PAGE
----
The Board of Directors is organizing fund-raising efforts and community activity events for the spring and summer. Please watch for information on how you can volunteer for one of the events. Information will be posted on the website, Facebook and in the newspapers.
Board meetings are held the second Tuesday of the month. Meetings are open and we welcome community participation. The budget is reviewed each month so if you have questions, concerns or suggestions, please join us. The next meeting will be Tuesday, April 8, at 7 p.m. at the library.
Again, thank you for your support.
GYRLA Board of Directors
Last Updated on Tuesday, 18 March 2014 11:07
To The Daily Sun,
Reading the news that four long term employees at the Belknap County Nursing Home were handed their walking papers brings to mind the cynical observation of Rahm Emanuel: "Never let a crisis go to waste."
In order to make the case that the 2014 county budget was inadequate, the administration imposed painful staff reductions in the hope that the resultant controversy would redound to the detriment of the convention and not to itself. The real story takes a bit more research. Anyone who compares the county executive staff of five years ago to today will have to concede that the administration has grown greatly in size and salaries. At the same time, some county departments are left with scant resources.
Even though the county was presented with evidence of the cost-effectiveness, and necessity, of adding correctional officers to the jail, the word has already been passed that those officers will not be hired. Incidentally, the salary and benefits for those additional officers were completely funded in the county budget led by a conservative core of Republican delegates. The chair of the convention stated publicly that it was a primary goal to make the jail a priority when crafting this year's budget. In union with the commissioners, the Democrats voted for a budget which did not include this needed jail staff.
The Belknap commissioners have vented their spleen in a most unfortunate way. Their anger at a convention that was determined to take its Chapter 24 responsibilities seriously has resulted in unnecessary layoffs. While the public will be able to cast its vote this fall for a new direction for the county, it is greatly too bad that the current slate of
commissioners retains the power to so distress the lives of hard-working people. With specific reference to the nursing home and jail, the commissioners should take another look at their responsibilities and chart a different course.
Rep. Dick Burchell
Last Updated on Tuesday, 18 March 2014 11:02
To The Daily Sun,
I would like to comment on the recent article regarding the new 10 year "monopoly" contract with MetroCast by all the local towns in the area. This is in addition to the letter to the editor by the gentleman from Gilford who also wrote regarding the same contract — to which I agree.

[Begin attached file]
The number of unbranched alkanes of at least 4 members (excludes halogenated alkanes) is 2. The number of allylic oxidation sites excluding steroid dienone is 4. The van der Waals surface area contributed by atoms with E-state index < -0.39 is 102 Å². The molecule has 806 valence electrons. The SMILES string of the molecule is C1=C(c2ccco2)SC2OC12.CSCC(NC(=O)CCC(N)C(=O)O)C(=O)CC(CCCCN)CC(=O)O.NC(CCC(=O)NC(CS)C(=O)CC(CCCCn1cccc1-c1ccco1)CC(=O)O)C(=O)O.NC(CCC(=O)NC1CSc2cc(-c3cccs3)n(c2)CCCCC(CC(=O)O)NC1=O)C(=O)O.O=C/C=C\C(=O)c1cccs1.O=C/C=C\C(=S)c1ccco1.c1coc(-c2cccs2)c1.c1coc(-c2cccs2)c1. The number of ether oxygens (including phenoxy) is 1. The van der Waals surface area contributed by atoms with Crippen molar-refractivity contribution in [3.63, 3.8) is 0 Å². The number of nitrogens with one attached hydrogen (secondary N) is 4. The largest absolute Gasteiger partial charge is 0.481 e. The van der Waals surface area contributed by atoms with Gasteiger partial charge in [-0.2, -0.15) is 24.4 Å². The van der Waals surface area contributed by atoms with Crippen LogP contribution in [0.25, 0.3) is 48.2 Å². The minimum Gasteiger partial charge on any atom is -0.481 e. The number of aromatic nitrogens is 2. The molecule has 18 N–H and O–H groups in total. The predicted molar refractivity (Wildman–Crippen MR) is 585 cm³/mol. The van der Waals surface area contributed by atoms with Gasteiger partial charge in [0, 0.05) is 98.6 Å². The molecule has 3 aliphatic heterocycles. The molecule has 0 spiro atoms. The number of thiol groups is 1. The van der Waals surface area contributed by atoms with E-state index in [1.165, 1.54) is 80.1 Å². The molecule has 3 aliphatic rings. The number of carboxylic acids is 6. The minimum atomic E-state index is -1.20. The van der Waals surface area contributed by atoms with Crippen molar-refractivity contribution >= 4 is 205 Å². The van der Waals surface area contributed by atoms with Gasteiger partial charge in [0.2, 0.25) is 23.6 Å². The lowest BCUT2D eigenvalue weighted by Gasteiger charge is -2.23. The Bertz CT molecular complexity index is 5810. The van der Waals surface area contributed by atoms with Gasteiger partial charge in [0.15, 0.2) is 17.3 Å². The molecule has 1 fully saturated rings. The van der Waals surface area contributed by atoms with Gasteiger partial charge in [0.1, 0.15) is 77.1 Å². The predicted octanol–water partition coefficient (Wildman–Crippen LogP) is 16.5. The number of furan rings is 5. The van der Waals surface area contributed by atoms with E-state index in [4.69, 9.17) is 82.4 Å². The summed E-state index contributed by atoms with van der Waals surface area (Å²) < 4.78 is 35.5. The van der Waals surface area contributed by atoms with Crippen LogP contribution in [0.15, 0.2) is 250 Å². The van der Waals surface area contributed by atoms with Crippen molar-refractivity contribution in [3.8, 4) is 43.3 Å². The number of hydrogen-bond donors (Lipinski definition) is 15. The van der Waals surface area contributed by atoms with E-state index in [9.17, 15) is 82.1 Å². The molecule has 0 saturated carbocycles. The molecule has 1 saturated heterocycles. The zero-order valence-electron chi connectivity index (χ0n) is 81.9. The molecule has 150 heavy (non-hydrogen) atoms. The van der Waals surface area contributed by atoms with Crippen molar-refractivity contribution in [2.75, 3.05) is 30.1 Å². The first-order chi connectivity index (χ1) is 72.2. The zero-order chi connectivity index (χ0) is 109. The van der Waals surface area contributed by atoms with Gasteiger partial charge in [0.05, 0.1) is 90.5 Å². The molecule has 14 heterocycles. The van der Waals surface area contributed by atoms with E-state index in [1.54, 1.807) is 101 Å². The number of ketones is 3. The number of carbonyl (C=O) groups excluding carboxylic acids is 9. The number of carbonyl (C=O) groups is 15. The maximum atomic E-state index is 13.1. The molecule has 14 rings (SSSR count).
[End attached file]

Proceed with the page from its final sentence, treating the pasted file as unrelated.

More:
My major analysis of MetroCast over the last 10 years are that they annually increase their fees by a minimum of 5 percent a year, constantly move and eliminate channels and basically offer very little in quality improvements. They support their price increases based on their cost increases for programming which includes free broadcast stations, extended cable stations that are increasing their commercial content to the level of on-the-air stations and corporate bundlers who force useless channels as part of a package.
I realize that some of this is true, but where is the push-back by the cable operators and the towns? Are not these providers getting huge revenues from all the commercials they sell to advertisers and then expect us to pay higher and higher cable fees to watch these commercials? Talk about double-dipping. It was bad enough watching all those commercials when we used antennas, but at least the programming was "free."
My understanding is that the city of Laconia has some latitude in negotiating the contract, but customer pricing is not one of them. So they negotiate primarily to get the best possible franchise fee. How about getting the cable company to offer better packages? I suggested a few years ago to offer a video and internet only package? They only offer packages that include VOIP added in or overpriced premium channels.
How about packages like the satellite companies offer with less channels for less money since most of us only watch less than 10 channels anyways? How about improving the quality so that when we watch important events we do not get drop-outs and audio failure even in good weather? How about reducing redundant stations that broadcast the same thing on three different channels? How about getting different programming on PBS Channels 2 and 11 so I can watch the "Nightly Business Report" and "This Old House" like I used to get two years ago or as you call it "two price increases ago"? How about getting a decent TV Guide channel that doesn't take 10 minutes to find out what's on and is used for 50 percent advertising?
I have called and written on these issues in the past, but monopolies very seldom listen to and take action to the end-user.
If I didn't get my point across, how about the fact that technology is changing and if cable companies do not get their act together and keep increasing prices every year well beyond the rate of inflation, the paradigm is going to shift and soon we may all have a better and cheaper solution.
I can't wait. But in the meantime, I think the city and towns can do a lot more, especially if the customer base speaks up and demands value and better options.
Last Updated on Tuesday, 18 March 2014 10:47